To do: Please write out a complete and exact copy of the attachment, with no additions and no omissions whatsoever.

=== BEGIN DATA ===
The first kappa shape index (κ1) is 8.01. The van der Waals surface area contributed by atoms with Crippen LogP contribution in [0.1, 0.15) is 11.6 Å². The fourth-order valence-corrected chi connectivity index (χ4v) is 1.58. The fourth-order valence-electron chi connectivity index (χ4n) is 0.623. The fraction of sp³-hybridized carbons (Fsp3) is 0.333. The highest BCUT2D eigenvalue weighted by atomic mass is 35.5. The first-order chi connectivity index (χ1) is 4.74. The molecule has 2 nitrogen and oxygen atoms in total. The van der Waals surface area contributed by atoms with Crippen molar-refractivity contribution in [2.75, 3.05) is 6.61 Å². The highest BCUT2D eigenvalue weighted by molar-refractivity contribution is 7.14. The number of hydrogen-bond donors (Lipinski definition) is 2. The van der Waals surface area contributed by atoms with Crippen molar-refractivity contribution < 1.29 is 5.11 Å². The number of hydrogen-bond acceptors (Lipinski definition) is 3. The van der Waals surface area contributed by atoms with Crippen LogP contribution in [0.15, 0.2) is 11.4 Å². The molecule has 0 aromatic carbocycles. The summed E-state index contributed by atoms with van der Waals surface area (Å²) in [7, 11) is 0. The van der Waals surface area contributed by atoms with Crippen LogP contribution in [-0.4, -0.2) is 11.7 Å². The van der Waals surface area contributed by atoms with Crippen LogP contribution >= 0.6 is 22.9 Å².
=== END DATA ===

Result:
The first kappa shape index (κ1) is 8.01. The van der Waals surface area contributed by atoms with Crippen LogP contribution in [0.1, 0.15) is 11.6 Å². The fourth-order valence-corrected chi connectivity index (χ4v) is 1.58. The fourth-order valence-electron chi connectivity index (χ4n) is 0.623. The fraction of sp³-hybridized carbons (Fsp3) is 0.333. The highest BCUT2D eigenvalue weighted by atomic mass is 35.5. The first-order chi connectivity index (χ1) is 4.74. The molecule has 2 nitrogen and oxygen atoms in total. The van der Waals surface area contributed by atoms with Crippen molar-refractivity contribution in [2.75, 3.05) is 6.61 Å². The highest BCUT2D eigenvalue weighted by molar-refractivity contribution is 7.14. The number of hydrogen-bond donors (Lipinski definition) is 2. The van der Waals surface area contributed by atoms with Crippen molar-refractivity contribution < 1.29 is 5.11 Å². The number of hydrogen-bond acceptors (Lipinski definition) is 3. The van der Waals surface area contributed by atoms with Crippen LogP contribution in [0.15, 0.2) is 11.4 Å². The molecule has 0 aromatic carbocycles. The summed E-state index contributed by atoms with van der Waals surface area (Å²) in [7, 11) is 0. The van der Waals surface area contributed by atoms with Crippen LogP contribution in [-0.4, -0.2) is 11.7 Å². The van der Waals surface area contributed by atoms with Crippen LogP contribution >= 0.6 is 22.9 Å².